View larger image. Lost in the mass media focus on the Baby Boomers retiring is Generation X, the generation that follows. Depending on how they are defined, it’s the people born between 1965 and 1985 (age 23 to 43). I’ve written about them before, Not my generation that nobody seems to want. The "nobody" referred … Continue Reading

What every fiduciary should know about their brokers … and also their custodial banks, and financial contracts

I’ve got that queasy feeling again in my stomach. The recent collapse of Bear Stearns gave me flashbacks to the 1990s during which we struggled with insolvency issues affecting ERISA plans. If you were around back then, you’ll remember the insurance companies that failed or were seized by insurance regulators as a result of failed … Continue Reading

U.K. defined contribution plan sponsors trying to offload fiduciary risk

Retirement plans in the U.K. and this country are a lot alike. Employers in both countries have shifted from defined benefit plans to defined contribution plans. Employers in both countries use a trust-based system complete with fiduciary responsibilities. And employers in both countries are understandably trying to limit their exposure to fiduciary liability. U.K. employers, … Continue Reading

Good news: “Household wealth rises as retirees age”, or is it?

This is one of those Good News/Bad News stories. The Wall Street Journal on March 27 reported that “Household Wealth Rises as Retirees Age” citing a paper posted on the Federal Reserve’s website. The Journal quotes the authors as saying that adjusted for inflation, The median’s household’s wealth declines more slowly than its remaining life … Continue Reading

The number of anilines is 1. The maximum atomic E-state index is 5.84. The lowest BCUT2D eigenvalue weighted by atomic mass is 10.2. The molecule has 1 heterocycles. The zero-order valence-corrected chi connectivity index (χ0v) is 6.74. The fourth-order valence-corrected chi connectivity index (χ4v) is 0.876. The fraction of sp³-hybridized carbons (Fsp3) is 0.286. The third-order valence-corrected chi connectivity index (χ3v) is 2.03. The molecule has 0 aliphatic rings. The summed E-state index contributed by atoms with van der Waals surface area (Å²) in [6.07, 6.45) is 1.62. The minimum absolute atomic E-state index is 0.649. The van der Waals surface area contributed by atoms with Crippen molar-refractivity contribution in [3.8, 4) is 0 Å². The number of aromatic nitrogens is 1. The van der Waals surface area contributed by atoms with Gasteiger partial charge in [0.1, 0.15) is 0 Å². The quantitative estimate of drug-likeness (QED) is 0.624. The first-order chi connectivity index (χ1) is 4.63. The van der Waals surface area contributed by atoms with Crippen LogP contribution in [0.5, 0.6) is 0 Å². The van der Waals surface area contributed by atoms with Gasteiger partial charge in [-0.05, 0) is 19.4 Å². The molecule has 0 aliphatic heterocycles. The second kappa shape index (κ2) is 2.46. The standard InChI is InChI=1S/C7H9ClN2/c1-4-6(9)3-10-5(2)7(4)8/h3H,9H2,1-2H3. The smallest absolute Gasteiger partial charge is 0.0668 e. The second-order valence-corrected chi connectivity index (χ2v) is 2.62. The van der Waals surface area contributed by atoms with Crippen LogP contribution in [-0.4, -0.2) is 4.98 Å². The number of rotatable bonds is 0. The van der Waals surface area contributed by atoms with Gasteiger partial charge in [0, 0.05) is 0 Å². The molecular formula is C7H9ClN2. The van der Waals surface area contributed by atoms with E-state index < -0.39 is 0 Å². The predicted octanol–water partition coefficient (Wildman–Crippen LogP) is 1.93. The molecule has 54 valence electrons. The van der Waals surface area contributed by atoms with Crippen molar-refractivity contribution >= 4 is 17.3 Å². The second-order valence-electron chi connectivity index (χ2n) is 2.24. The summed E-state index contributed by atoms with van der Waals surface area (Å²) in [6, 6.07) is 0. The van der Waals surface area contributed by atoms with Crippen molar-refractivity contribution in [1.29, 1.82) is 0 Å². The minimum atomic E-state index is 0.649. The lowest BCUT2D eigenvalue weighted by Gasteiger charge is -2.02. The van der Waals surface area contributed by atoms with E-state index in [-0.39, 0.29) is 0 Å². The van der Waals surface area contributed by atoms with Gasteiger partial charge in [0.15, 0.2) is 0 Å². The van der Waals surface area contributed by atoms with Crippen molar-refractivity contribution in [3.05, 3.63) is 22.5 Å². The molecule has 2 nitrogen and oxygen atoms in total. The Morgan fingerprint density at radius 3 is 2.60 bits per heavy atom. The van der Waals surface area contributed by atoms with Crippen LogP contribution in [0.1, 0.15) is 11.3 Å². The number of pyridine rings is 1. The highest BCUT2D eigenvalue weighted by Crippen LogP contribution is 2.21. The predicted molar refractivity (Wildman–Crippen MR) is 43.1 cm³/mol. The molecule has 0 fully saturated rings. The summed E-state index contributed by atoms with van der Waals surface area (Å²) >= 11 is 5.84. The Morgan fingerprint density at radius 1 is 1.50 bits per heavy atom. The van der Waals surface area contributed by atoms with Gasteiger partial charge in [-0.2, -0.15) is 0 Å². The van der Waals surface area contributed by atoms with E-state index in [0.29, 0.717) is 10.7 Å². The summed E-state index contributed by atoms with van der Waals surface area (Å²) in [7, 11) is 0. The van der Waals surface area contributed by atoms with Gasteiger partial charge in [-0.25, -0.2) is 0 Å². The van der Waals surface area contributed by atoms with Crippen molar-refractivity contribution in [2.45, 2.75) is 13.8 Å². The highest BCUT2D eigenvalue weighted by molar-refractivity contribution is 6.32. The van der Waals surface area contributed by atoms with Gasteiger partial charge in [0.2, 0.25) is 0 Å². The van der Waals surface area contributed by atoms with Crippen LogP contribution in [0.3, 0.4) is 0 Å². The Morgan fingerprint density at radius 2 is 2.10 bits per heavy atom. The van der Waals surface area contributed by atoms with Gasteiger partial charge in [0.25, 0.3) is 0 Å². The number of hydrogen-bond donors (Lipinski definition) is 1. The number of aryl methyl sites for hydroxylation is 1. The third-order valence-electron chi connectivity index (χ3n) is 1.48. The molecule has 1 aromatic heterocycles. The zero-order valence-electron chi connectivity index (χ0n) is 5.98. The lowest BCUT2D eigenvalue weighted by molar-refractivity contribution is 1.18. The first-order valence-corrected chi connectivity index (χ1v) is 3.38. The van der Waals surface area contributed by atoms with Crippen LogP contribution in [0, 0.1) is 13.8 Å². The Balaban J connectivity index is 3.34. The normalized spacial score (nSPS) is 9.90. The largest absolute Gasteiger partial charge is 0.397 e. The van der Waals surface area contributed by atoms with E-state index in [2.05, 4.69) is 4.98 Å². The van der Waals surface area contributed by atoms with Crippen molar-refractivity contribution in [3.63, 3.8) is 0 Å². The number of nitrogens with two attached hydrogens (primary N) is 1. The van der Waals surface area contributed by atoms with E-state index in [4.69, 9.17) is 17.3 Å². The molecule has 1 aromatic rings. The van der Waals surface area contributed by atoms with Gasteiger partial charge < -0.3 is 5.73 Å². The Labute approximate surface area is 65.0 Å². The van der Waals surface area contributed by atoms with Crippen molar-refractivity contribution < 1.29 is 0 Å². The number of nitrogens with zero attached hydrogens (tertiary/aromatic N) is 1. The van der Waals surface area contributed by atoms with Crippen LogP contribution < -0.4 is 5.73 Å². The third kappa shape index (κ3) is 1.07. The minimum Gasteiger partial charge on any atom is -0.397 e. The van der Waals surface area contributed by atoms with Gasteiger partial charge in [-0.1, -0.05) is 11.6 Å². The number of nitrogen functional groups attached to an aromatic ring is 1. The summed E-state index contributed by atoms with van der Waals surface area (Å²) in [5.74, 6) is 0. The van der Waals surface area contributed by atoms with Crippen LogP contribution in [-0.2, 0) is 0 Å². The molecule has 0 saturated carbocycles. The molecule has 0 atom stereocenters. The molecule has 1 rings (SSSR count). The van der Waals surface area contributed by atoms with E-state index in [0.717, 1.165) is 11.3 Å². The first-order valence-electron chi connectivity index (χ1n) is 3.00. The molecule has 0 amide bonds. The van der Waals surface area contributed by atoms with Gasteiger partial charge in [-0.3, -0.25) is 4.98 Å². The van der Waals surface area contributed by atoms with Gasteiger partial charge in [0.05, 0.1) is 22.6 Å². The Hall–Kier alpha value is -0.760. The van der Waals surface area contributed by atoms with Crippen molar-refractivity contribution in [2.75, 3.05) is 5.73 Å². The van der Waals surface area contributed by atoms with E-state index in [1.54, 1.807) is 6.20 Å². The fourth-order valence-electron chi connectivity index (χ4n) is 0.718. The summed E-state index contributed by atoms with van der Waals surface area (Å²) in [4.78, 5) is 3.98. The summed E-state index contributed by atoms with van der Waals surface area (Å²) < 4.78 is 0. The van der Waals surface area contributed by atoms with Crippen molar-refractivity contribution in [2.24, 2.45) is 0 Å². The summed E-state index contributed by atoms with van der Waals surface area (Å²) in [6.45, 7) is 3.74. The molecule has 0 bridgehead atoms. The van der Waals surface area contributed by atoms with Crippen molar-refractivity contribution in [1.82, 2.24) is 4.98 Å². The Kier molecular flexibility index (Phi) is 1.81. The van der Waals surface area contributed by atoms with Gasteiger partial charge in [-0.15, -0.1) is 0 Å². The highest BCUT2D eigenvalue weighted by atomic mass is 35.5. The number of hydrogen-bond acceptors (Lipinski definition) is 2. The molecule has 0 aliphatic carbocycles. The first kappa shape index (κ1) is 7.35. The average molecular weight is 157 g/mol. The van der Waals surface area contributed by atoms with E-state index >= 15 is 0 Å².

Divorce: the next Boomer frontier and its impact on retirement

Add one more trend to Boomer demographics. Recent research has revealed that Boomers continue to push the limits regarding the prevalence of divorce. While just 33% of married adults from the two preceding generations has experienced a divorce, almost half (46%) of all married Boomers have already been divorced. They will be almost certain to … Continue Reading

April 1 is deadline for RBD for RMD

One of those wonderful tax benefits that a qualified retirement plan and IRA provide is the tax deferral of contributions and earnings. But nothing lasts forever including the payment of benefits (and the taxes thereon).  So the tax laws require RBDs and RMDs. That’s tax talk for  “required beginning date” and “required minimum distribution” respectively. … Continue Reading

“Decumulation”: a concept about which you will hearing more

See full-size image. “Decumulation”, in definitional terms, means the conversion of pension assets accumulated during an employee’s working life into pension income to be spent during retired life. But in practical terms, decumulation embodies a significant new risk for the record number of future retirees moving from the accumulation phase of their lives to the … Continue Reading

Boomerang employees? No worries if employers keep ERISA rules in mind

They’re back! They’re employees who back in the day we called "rehires", those former employees who were hired back. Now they’re called "boomerang employees". Diane Stafford, the Kansas City Star’s workplace columnist, writes about the trend for employers to re-hire former employees as reported by Management Recruiters International, an executive search and recruiting firm. In … Continue Reading